The NaPoWriMo prompt today was to write a ghazal. A ghazal is formed of couplets, each of which is its own complete statement. Both lines of the first couplet end with the same end-word, and that end-word is also repeated at the end of each couplet.
My sisters and I. Strangely enough, there is not one photo of my mother and father and the three of us girls together. The only family photo ever taken was before I was born.
The youngest of three, every day down unpaved roads, I tracked my sisters’ footprints.
Nancy Drew wannabe, who needed fingerprints when I could read their footprints?
My mother’s closet a treasure trove, hidden wonders lay obscured on the tallest shelves.
I fanned her dresses with my fingers, slipped into red high-heels that bore her footprints.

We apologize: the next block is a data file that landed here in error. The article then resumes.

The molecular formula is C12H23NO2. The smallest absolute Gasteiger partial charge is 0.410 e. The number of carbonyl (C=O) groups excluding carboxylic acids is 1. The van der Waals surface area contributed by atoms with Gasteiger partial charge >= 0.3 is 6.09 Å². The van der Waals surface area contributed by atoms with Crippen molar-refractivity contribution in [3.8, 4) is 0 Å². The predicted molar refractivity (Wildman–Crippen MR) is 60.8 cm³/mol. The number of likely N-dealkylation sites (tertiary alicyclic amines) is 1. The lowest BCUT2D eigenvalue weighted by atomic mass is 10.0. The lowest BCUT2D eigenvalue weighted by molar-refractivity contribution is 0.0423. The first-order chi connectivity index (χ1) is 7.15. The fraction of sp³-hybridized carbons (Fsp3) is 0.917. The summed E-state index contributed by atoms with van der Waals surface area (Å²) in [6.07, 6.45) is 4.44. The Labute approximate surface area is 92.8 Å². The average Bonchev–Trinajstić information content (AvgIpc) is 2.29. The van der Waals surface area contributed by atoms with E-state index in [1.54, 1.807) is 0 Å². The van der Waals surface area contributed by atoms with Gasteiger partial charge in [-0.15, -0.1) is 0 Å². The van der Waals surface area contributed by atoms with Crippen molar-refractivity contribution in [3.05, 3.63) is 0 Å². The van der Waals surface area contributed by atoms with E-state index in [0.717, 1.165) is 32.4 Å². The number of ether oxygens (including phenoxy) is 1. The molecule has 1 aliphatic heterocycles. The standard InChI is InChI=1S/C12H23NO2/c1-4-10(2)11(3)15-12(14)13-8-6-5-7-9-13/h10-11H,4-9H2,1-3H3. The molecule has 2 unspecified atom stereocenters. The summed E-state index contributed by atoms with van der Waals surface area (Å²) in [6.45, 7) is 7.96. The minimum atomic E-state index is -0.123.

Careful where you walk, my father warned, parting tall grass near the homestead ruins.
Fearful of snakes, I fit my own feet to matted grass that marked my father’s footprints.
That frightening choice of colleges facing me, I knew no other way to decide
than to go where she’d gone, and follow in my sister’s footprints.
The obligation of college over with no more paths worn by other feet to follow,
I chose Australia, Indonesia and then Africa––following imagination’s footprints.
My niece’s teeth clamped to the old saxophone as its mouthpiece snapped in two,
worn by each of the girls in our family and then by her, as she followed in our footprints.